--- Support our Sponsor ------------------------------------ Sponsored by VeriSign - The Internet Trust Company What all your customers want: secure online shopping. Get VeriSign's Secure Site Seal and 128-bit SSL encryption on your site! FREE Guide! http://click.topica.com/aaaaPgb1dhdKb1tdRUb/Verisign ------------------------------------------------------------
There's a trend that Latin America is on a 20-year cycle of democracy/totalitarianism. If you look through history, starting roughly at independence, the number of democracies vs the number of totalitarian states fluctuates reciprocally about every twenty years. Today, every nation in the western hemisphere except Cuba is democratically elected.
However, we're nearing the end of the democratic crest. (I guess it's a western bias that I say democracy is at the crest and totalitarianism is at the trough--but theoretically that would be a feminine trait. Good thing I'm in touch with my feminine side or that might offend me enough to go to war. :) Joke...that was a joke. Calm yourself.) Anyway, if this trend holds true, we'll shortly see the decay of democracy in South America and the return to totalitarian governance. Considering some of the recent/current rulers, this may very well hold true.
Fujimori certainly wasn't the most democratic ruler, though he recently stepped down. What's in the future for Peru?
Chavez is taking many "undemocratic" actions that make many western investors uncomfortable, and he's causing grumblings within his own state for the same reason. He's still in power, but his economy is extremely dependent on oil. What happens if his economy goes belly up...it's generally the case that a good economy is necessary for stability, and stability is necessary for a functioning democracy.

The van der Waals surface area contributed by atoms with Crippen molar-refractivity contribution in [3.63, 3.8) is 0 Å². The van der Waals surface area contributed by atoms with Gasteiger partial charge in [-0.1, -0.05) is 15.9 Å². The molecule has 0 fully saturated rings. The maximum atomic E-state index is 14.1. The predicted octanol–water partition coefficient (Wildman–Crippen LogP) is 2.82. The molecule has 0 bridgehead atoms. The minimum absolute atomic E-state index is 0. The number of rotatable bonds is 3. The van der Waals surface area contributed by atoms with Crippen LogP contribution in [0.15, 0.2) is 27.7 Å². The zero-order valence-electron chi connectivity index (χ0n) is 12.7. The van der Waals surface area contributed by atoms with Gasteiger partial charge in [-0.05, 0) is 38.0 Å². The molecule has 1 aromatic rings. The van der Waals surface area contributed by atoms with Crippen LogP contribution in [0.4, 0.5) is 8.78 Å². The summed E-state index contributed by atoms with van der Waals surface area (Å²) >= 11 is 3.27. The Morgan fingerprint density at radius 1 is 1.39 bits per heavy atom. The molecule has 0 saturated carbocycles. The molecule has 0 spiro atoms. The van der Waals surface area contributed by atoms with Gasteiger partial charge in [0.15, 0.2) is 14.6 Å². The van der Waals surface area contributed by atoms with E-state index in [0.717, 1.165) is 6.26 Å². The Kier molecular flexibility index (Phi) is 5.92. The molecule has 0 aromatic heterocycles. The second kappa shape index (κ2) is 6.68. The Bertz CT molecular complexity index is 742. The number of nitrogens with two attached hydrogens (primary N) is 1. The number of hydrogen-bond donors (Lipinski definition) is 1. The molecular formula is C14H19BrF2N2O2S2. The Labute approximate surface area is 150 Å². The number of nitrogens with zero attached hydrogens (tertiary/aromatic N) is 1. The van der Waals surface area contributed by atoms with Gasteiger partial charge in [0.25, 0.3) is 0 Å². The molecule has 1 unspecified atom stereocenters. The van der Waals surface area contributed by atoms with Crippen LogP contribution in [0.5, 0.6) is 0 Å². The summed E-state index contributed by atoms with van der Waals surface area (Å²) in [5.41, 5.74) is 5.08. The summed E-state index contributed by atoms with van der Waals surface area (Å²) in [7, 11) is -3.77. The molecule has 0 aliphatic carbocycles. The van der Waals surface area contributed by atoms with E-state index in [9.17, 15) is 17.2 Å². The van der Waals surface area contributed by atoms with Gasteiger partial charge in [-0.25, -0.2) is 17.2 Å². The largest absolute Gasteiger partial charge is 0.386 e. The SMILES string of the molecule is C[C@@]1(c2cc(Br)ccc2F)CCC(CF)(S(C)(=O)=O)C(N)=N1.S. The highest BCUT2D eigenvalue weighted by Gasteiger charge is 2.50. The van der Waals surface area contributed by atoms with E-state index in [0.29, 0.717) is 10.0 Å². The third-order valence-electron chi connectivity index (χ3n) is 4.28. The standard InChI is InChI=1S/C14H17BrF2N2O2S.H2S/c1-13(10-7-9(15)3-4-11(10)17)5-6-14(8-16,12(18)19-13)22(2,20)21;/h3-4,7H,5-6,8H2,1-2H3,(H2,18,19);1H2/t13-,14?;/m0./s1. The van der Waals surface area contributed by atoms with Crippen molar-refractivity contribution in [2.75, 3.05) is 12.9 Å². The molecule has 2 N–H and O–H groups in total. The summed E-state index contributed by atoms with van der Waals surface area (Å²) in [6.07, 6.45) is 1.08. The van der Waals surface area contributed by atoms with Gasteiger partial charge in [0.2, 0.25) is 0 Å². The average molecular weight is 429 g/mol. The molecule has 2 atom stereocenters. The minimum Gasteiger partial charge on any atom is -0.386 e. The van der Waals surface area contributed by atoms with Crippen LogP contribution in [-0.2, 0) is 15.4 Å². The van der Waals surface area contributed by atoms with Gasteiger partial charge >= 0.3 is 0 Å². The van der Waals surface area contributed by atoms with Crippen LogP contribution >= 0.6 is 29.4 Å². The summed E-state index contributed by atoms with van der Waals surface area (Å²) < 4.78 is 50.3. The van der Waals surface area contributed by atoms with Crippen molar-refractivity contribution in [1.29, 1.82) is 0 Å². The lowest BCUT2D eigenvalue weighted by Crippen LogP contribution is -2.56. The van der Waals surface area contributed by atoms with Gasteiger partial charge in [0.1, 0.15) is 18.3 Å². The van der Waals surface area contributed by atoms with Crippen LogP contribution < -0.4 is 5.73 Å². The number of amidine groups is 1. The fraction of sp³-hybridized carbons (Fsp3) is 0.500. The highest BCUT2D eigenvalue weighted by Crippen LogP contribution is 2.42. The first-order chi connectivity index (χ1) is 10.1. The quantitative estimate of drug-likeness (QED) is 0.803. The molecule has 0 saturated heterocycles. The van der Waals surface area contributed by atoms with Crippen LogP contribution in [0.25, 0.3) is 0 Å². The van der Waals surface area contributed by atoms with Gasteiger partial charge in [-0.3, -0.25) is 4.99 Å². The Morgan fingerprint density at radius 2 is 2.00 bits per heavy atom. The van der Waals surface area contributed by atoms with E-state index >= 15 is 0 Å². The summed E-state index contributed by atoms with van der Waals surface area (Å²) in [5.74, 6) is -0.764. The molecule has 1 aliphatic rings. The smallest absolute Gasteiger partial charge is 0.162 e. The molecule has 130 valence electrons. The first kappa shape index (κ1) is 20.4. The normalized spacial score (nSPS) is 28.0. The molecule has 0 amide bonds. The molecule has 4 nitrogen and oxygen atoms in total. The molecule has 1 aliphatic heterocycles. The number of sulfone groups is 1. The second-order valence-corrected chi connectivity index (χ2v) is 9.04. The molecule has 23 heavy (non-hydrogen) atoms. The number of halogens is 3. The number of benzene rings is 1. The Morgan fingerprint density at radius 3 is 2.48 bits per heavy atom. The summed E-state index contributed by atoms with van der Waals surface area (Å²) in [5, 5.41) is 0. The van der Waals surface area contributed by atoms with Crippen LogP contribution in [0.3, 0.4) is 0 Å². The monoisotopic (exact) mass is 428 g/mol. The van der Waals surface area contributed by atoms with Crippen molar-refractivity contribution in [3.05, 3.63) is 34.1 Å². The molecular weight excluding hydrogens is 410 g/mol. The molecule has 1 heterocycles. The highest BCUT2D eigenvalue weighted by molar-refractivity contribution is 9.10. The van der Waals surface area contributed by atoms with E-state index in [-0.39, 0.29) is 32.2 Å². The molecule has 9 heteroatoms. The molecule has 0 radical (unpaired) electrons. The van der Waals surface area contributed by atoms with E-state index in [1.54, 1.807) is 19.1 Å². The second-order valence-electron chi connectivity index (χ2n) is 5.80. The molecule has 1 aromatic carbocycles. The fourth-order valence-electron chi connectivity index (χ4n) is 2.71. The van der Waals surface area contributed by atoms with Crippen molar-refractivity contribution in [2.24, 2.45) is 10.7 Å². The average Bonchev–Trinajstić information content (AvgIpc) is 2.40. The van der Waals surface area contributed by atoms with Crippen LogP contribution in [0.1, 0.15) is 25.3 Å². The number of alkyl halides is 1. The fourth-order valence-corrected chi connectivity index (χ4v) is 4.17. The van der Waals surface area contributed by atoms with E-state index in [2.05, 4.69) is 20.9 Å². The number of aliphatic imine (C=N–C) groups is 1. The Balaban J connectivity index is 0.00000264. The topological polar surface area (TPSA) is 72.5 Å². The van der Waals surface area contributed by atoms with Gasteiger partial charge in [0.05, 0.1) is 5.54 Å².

Ecuador had a close call with their presidential crisis, with the military ovethrowing the ruler. However, they rather quickly ceded power to Vice President Noboa. Still, it was a coup.
Colombia is struggling to maintain their open democracy, but the FARC has stalemated the government. If they happen to take control, will they implement the socialist ideals they used to espouse? Or will they continue to let capitalism run their lives--the way they do now with narcodollars now? Even if they do return to socialism, will they do it to the extent that we would consider it totalitarian?
What do you think? Are we headed for totalitarianism on the southern border? Are there enough moderating influences to prevent the fall of democracies--influences that were not present previously? Will investment in the region skyrocket as investors seek new markets? Will this have an impact upon the types of government? Given the different "degrees of democracy" is this argument a moot point? Is the trend flawed because many nations are democracies in name only, like the PRI was in Mexico?
Good enough to start...let's argue!
___________________________________________________________ To Unsubscribe: [EMAIL PROTECTED] Make A Buck Or Two @ TheMail.com - Free Internet Email Sign-up today at http://www.themail.com/ref.htm?ref6357 referrer name ohn_t Check it out! It works!
___________________________________________________________ T O P I C A http://www.topica.com/t/17 Newsletters, Tips and Discussions on Your Favorite Topics